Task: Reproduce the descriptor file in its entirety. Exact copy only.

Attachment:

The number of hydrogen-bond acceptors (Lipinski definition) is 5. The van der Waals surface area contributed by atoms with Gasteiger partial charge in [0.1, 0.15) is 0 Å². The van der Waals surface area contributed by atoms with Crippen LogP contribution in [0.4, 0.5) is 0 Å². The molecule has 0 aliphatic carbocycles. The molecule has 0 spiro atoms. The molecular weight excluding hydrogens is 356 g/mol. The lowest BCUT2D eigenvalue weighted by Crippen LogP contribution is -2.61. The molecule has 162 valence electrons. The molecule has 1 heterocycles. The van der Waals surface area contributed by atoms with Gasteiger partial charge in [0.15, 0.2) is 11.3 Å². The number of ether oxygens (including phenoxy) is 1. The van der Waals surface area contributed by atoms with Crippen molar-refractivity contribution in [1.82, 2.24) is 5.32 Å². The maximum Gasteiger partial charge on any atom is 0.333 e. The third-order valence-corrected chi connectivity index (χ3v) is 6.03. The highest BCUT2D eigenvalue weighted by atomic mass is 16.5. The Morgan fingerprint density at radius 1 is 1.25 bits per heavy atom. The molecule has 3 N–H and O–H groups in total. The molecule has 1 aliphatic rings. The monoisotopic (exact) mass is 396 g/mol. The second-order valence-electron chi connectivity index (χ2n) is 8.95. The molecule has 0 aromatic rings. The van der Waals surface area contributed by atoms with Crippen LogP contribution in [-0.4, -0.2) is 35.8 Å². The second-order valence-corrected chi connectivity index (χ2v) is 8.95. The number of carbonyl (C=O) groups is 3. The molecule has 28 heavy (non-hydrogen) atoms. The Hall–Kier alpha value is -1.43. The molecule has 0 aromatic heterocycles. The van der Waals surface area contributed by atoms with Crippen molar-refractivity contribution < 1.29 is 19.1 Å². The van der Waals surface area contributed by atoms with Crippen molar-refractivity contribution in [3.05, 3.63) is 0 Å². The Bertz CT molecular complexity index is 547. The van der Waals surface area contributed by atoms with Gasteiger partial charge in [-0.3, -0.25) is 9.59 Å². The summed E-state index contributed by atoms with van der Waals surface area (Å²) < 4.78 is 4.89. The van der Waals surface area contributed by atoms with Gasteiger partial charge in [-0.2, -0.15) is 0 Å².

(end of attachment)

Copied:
The number of hydrogen-bond acceptors (Lipinski definition) is 5. The van der Waals surface area contributed by atoms with Gasteiger partial charge in [0.1, 0.15) is 0 Å². The van der Waals surface area contributed by atoms with Crippen LogP contribution in [0.4, 0.5) is 0 Å². The molecule has 0 aliphatic carbocycles. The molecule has 0 spiro atoms. The molecular weight excluding hydrogens is 356 g/mol. The lowest BCUT2D eigenvalue weighted by Crippen LogP contribution is -2.61. The molecule has 162 valence electrons. The molecule has 1 heterocycles. The van der Waals surface area contributed by atoms with Gasteiger partial charge in [0.15, 0.2) is 11.3 Å². The number of ether oxygens (including phenoxy) is 1. The van der Waals surface area contributed by atoms with Crippen molar-refractivity contribution in [1.82, 2.24) is 5.32 Å². The maximum Gasteiger partial charge on any atom is 0.333 e. The third-order valence-corrected chi connectivity index (χ3v) is 6.03. The highest BCUT2D eigenvalue weighted by atomic mass is 16.5. The Morgan fingerprint density at radius 1 is 1.25 bits per heavy atom. The molecule has 3 N–H and O–H groups in total. The molecule has 1 aliphatic rings. The monoisotopic (exact) mass is 396 g/mol. The second-order valence-electron chi connectivity index (χ2n) is 8.95. The molecule has 0 aromatic rings. The van der Waals surface area contributed by atoms with Crippen LogP contribution in [-0.4, -0.2) is 35.8 Å². The second-order valence-corrected chi connectivity index (χ2v) is 8.95. The number of carbonyl (C=O) groups is 3. The molecule has 28 heavy (non-hydrogen) atoms. The Hall–Kier alpha value is -1.43. The molecule has 0 aromatic heterocycles. The van der Waals surface area contributed by atoms with Crippen molar-refractivity contribution < 1.29 is 19.1 Å². The van der Waals surface area contributed by atoms with Crippen molar-refractivity contribution in [3.05, 3.63) is 0 Å². The Bertz CT molecular complexity index is 547. The van der Waals surface area contributed by atoms with Gasteiger partial charge in [-0.3, -0.25) is 9.59 Å². The summed E-state index contributed by atoms with van der Waals surface area (Å²) < 4.78 is 4.89. The van der Waals surface area contributed by atoms with Gasteiger partial charge in [-0.2, -0.15) is 0 Å².